Former U.S. President Barack Obama campaigns in support of Virginia Lieutenant Governor Ralph Northam, Democratic candidate for governor, at a rally with supporters in Richmond, Virginia, U.S. October 19, 2017. REUTERS/Jonathan Ernst
Virginia Lieutenant Governor Ralph Northam, who is campaigning to be elected as the state's governor, and his wife Pam, cast their ballots at the East Ocean View Community Center in Norfolk, Virginia, U.S. November 7, 2017. REUTERS/Julia Rendleman
FAIRFAX, VA - APRIL 29: Tom Perriello, left, shakes hands with Ralph Northam at the start of the event. Virginia Democratic Gubernatorial Candidates, Ralph Northam and Tom Perriello held their first debate on Saturday, April 29, 2017 at Lanier Middle School in Fairfax, VA. (Photo by Sarah L. Voisin/The Washington Post via Getty Images)
ARLINGTON, VA - MARCH 08: Virginia Lieutenant Governor Ralph Northam visits Ronald Reagan Washington National Airport to visit with airport workers on Wednesday March 08, 2017 in Arlington, VA. (Photo by Matt McClain/The Washington Post via Getty Images)
UNITED STATES - JULY 25: Virginia Gov. Terry McAuliffe, left, and Lt. Gov. Ralph Northam, cheer on the floor of the Wells Fargo Center in Philadelphia, Pa., on the first day of the Democratic National Convention, July 25, 2016. (Photo By Tom Williams/CQ Roll Call)
Ralph Northam (R) is sworn in as Virginia's lieutenant governor by retired Judge Glen Tyler in Richmond, Virginia, January 11, 2014. The ceremony marks the first time in a quarter century that Democrats will hold all three of the state's top elective posts: governor, lieutenant governor and attorney general. REUTERS/Mike Theiler (UNITED STATES - Tags: POLITICS)
FALLS CHURCH, VA - OCTOBER 19: Hillary Rodham Clinton, center right in red, stands with the Democratic ticket as she endorses Virginia gubernatorial candidate Terry McAuliffe, far right, at a Women for Terry rallyon October, 19, 2013 in Falls Church, VA. Pictured from left, Sen Mark Herring, Sen. Ralph Northam, Clinton, and McAuliffe. (Photo by Bill O'Leary/The Washington Post via Getty Images)
UNITED STATES - JULY 25: Virginia Gov. Terry McAuliffe, left, and Lt. Gov. Ralph Northam, take a selfie on the floor of the Wells Fargo Center in Philadelphia, Pa., on the first day of the Democratic National Convention, July 25, 2016. (Photo By Tom Williams/CQ Roll Call)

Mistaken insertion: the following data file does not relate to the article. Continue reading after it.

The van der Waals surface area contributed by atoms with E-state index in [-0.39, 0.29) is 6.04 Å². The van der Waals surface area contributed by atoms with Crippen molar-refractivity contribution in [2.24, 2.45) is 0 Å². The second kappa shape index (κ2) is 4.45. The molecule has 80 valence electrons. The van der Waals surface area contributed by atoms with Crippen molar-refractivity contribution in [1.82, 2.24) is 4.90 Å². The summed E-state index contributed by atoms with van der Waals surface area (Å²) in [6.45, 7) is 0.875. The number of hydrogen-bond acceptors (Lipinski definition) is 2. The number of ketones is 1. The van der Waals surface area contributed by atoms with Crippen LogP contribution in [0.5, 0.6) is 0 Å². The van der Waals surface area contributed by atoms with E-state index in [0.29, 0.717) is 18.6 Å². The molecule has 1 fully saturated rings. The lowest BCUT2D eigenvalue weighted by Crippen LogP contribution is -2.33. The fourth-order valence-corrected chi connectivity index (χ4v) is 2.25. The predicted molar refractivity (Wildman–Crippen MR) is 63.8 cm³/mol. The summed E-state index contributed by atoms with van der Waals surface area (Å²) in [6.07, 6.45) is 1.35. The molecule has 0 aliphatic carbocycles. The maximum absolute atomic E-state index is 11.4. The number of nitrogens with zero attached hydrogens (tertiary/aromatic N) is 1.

ARLINGTON, VA - MAY 2: Ralph Northam greets supporters in front of the venue as progressive and labor groups from across the Commonwealth host a forum for him and fellow candidate Tom Perriello to discuss Virginia's 2017 Governor's race on May, 02, 2017 in Arlington, VA. (Photo by Bill O'Leary/The Washington Post via Getty Images)
Virginia Democratic governor-elect Terry McAuliffe (R) celebrates with lieutenant governor-elect Ralph Northam (L) at their election night victory rally in Tyson's Corner, Virginia November 5, 2013. McAuliffe defeated Republican candidate Ken Cuccinelli in today's governor's election in Virginia. REUTERS/Gary Cameron (UNITED STATES - Tags: POLITICS ELECTIONS)
HIDE CAPTION
SHOW CAPTION
of
SEE ALL
BACK TO SLIDE

“This is not a lullaby for us. This is a battle cry. Students are upset about his presence here and, frankly, they have a right to be,” the student president said.

Despite facing pressure to resign, Northam has said that he is “not going anywhere.” Instead, the governor said he intends to use the time he has left in office to promote racial reconciliation and equity across the state.

His planned visit to Virginia Union this week was supposed to have launched this effort.

Recent polls show that while Northam’s approval rating has taken a plunge since his blackface scandal, many Virginians do not want to the governor to resign. Forty-eight percent of Virginia voters said Northam should stay in office, according to a new Quinnipiac University survey. Forty-two percent said Northam should step down.

  • This article originally appeared on HuffPost.
Read Full Story

Sign up for Breaking News by AOL to get the latest breaking news alerts and updates delivered straight to your inbox.

Subscribe to our other newsletters

Emails may offer personalized content or ads. Learn more. You may unsubscribe any time.